Home

Menu

Loading wiki pages...

View
Wiki Version:
<p>As part of an invited blog I wrote for Nature Human Behavior on the academic job market, I decided to look at the CVs of assistant professors in psychology from top-ranked research universities (R1s) and small liberal art colleges (SLACs) in the US to get a sense for things like the following:</p> <ul> <li>how many publications did new assistant professors have when they started their job?</li> <li>how much teaching experience did new assistant professors have when they started their job?</li> <li>where were these new hires coming from? (e.g., straight from graduate school, after a postdoc, from another faculty position)</li> </ul> <p>R1s were chosen based on their graduate psychology program being ranked in the top-10 by U.S. News & World Report. SLACs were chosen based on the college being ranked in the top-10 by U.S. News & World Report, though I added a few extra similar reputable colleges to increase my sample size for this group. Every assistant professor listed on the institution’s psychology department website was included (including visiting assistant professors who are more prominent at SLACs), though adjuncts or clinical positions were excluded. As I recorded all information manually, via CVs or online profiles (e.g., university website, LinkedIn, Google Scholar), it is possible there are occasional coding errors and there was missing data for some faculty. Since I did not have access to the job applications of these now-professors, all stats (e.g., papers) are up to and including the year the person began their position. While this may produce slight overestimates, I suspect that applicants would have included work that is “submitted” or “under review” or “in press” (on their CVs/research statements and in job talks) and that hiring committees would have considered such work in their decision. To be conservative, publications listed in my blog post do not include conference proceedings (i.e., only journal articles, chapters, or encyclopedic entries (which were rare) counted).</p> <p><strong>NOTE:</strong> all information was publicly available and stats pulled from people's CVs were manually coded. If errors are noticed, please let me know (diego.reinero@nyu.edu) and I will be sure to update the record.</p>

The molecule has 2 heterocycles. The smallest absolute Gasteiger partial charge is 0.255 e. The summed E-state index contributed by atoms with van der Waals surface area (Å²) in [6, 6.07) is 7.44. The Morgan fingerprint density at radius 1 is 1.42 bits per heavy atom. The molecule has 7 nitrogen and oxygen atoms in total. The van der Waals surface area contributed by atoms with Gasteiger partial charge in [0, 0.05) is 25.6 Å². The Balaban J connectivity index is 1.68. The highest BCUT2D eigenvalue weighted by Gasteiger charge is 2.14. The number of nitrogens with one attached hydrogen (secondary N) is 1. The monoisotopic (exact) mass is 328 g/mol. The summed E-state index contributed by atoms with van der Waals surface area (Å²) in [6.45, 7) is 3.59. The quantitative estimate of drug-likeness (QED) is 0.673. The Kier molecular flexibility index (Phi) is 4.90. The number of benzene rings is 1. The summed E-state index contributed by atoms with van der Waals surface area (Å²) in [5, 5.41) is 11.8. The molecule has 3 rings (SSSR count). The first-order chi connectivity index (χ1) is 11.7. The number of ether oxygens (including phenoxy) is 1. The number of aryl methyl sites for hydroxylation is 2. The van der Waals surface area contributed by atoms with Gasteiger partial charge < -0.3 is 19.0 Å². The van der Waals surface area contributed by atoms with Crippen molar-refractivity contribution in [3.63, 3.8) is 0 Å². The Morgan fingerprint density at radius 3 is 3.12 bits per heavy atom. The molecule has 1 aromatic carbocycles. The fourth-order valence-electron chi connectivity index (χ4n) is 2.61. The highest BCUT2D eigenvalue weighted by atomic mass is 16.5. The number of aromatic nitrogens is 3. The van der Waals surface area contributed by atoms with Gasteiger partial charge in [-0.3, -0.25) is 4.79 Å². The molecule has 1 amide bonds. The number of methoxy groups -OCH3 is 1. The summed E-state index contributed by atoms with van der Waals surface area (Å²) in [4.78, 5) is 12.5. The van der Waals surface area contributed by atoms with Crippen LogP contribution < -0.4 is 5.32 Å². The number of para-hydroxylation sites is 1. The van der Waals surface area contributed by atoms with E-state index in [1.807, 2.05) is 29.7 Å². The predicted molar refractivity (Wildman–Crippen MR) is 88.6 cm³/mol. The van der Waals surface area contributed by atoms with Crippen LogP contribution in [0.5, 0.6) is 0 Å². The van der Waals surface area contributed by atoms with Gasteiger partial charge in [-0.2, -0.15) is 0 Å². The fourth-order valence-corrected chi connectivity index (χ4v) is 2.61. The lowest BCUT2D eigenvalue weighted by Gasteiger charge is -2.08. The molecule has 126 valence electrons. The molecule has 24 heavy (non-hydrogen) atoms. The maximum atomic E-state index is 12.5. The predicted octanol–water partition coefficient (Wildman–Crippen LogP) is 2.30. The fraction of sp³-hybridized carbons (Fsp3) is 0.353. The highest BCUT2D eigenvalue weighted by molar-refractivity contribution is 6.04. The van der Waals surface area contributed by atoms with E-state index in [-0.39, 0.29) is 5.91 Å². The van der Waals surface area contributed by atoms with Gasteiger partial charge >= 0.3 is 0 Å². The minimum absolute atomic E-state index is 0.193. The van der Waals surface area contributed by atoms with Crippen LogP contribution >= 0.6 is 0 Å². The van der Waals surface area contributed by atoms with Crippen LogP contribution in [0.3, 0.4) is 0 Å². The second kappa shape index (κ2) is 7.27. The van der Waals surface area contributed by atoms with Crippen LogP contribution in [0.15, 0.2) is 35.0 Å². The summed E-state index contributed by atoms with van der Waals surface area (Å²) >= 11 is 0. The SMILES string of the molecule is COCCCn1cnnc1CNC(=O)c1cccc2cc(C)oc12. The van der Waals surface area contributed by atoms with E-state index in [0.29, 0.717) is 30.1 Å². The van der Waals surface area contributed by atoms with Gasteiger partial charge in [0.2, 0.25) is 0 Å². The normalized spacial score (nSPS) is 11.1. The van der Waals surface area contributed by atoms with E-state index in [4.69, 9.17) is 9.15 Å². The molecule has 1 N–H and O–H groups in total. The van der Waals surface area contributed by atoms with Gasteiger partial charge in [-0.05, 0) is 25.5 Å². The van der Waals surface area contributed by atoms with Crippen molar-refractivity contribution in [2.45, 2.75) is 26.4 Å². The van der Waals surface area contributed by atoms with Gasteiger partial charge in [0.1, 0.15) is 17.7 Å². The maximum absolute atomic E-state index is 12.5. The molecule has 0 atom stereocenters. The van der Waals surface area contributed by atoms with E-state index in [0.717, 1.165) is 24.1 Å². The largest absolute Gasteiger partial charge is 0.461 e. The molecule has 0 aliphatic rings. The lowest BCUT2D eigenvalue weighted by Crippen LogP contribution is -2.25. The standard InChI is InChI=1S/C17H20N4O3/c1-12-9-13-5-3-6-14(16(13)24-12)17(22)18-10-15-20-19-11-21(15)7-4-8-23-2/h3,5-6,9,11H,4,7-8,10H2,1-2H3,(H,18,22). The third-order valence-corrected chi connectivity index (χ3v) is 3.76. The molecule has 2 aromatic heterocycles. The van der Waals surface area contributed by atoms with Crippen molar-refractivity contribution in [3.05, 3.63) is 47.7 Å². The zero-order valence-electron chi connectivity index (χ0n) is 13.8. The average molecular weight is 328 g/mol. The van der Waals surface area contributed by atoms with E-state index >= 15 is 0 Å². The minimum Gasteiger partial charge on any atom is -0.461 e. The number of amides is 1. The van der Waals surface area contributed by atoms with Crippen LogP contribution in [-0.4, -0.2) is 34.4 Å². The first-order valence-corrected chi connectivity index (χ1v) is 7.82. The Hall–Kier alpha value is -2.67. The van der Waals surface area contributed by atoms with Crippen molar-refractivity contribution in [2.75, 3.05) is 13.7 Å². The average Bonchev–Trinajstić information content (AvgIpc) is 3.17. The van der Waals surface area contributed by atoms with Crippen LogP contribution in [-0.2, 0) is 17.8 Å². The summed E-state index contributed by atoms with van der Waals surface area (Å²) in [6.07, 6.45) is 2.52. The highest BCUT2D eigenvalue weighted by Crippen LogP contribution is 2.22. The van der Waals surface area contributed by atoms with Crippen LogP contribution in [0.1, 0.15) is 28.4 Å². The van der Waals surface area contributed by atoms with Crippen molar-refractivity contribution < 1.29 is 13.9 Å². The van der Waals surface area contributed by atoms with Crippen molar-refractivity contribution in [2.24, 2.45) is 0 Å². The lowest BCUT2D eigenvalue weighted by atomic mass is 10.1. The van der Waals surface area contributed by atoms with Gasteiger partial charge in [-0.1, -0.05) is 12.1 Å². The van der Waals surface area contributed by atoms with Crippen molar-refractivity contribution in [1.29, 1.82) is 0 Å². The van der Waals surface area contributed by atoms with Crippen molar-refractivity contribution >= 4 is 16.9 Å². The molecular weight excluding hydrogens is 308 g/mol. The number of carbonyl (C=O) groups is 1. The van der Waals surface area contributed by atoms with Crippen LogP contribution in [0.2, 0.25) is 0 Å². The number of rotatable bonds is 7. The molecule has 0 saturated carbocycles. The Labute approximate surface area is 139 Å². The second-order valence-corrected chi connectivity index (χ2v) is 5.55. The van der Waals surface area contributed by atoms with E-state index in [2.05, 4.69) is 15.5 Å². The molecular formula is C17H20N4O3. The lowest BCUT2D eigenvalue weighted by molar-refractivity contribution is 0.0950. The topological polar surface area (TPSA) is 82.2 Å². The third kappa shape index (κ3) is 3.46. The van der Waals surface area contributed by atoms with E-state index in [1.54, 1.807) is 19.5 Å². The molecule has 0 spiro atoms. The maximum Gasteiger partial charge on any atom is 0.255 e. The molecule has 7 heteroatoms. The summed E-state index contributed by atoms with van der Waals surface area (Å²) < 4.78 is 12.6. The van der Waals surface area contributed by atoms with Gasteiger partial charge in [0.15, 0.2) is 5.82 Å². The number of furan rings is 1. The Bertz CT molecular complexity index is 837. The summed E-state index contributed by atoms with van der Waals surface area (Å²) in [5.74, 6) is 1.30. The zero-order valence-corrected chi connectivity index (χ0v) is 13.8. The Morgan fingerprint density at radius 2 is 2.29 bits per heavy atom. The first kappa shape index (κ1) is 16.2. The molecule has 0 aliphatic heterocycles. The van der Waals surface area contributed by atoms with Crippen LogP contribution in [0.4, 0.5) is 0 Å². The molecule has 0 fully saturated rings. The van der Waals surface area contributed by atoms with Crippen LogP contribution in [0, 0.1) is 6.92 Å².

OSF does not support the use of Internet Explorer. For optimal performance, please switch to another browser.
Accept
This website relies on cookies to help provide a better user experience. By clicking Accept or continuing to use the site, you agree. For more information, see our Privacy Policy and information on cookie use.
Accept
×

Start managing your projects on the OSF today.

Free and easy to use, the Open Science Framework supports the entire research lifecycle: planning, execution, reporting, archiving, and discovery.